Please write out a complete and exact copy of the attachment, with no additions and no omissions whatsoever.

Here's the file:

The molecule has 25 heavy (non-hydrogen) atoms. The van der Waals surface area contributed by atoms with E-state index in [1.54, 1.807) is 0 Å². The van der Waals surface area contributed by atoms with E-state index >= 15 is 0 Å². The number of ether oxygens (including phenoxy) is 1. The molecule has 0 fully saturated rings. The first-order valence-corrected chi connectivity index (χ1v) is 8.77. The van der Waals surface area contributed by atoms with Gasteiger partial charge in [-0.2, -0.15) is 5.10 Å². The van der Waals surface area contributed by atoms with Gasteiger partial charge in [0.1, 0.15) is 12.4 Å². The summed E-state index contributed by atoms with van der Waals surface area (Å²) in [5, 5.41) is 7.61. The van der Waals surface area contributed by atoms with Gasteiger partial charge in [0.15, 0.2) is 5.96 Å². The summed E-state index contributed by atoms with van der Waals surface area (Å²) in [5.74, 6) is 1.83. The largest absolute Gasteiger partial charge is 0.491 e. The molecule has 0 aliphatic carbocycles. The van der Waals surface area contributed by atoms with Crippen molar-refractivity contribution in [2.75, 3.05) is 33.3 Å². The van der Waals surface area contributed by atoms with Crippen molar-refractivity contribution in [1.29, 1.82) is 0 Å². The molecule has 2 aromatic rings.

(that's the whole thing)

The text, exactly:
The molecule has 25 heavy (non-hydrogen) atoms. The van der Waals surface area contributed by atoms with E-state index in [1.54, 1.807) is 0 Å². The van der Waals surface area contributed by atoms with E-state index >= 15 is 0 Å². The number of ether oxygens (including phenoxy) is 1. The molecule has 0 fully saturated rings. The first-order valence-corrected chi connectivity index (χ1v) is 8.77. The van der Waals surface area contributed by atoms with Gasteiger partial charge in [-0.2, -0.15) is 5.10 Å². The van der Waals surface area contributed by atoms with Gasteiger partial charge in [0.1, 0.15) is 12.4 Å². The summed E-state index contributed by atoms with van der Waals surface area (Å²) in [5, 5.41) is 7.61. The van der Waals surface area contributed by atoms with Gasteiger partial charge in [0.15, 0.2) is 5.96 Å². The summed E-state index contributed by atoms with van der Waals surface area (Å²) in [5.74, 6) is 1.83. The largest absolute Gasteiger partial charge is 0.491 e. The molecule has 0 aliphatic carbocycles. The van der Waals surface area contributed by atoms with Crippen molar-refractivity contribution in [2.75, 3.05) is 33.3 Å². The van der Waals surface area contributed by atoms with Crippen molar-refractivity contribution in [1.29, 1.82) is 0 Å². The molecule has 2 aromatic rings.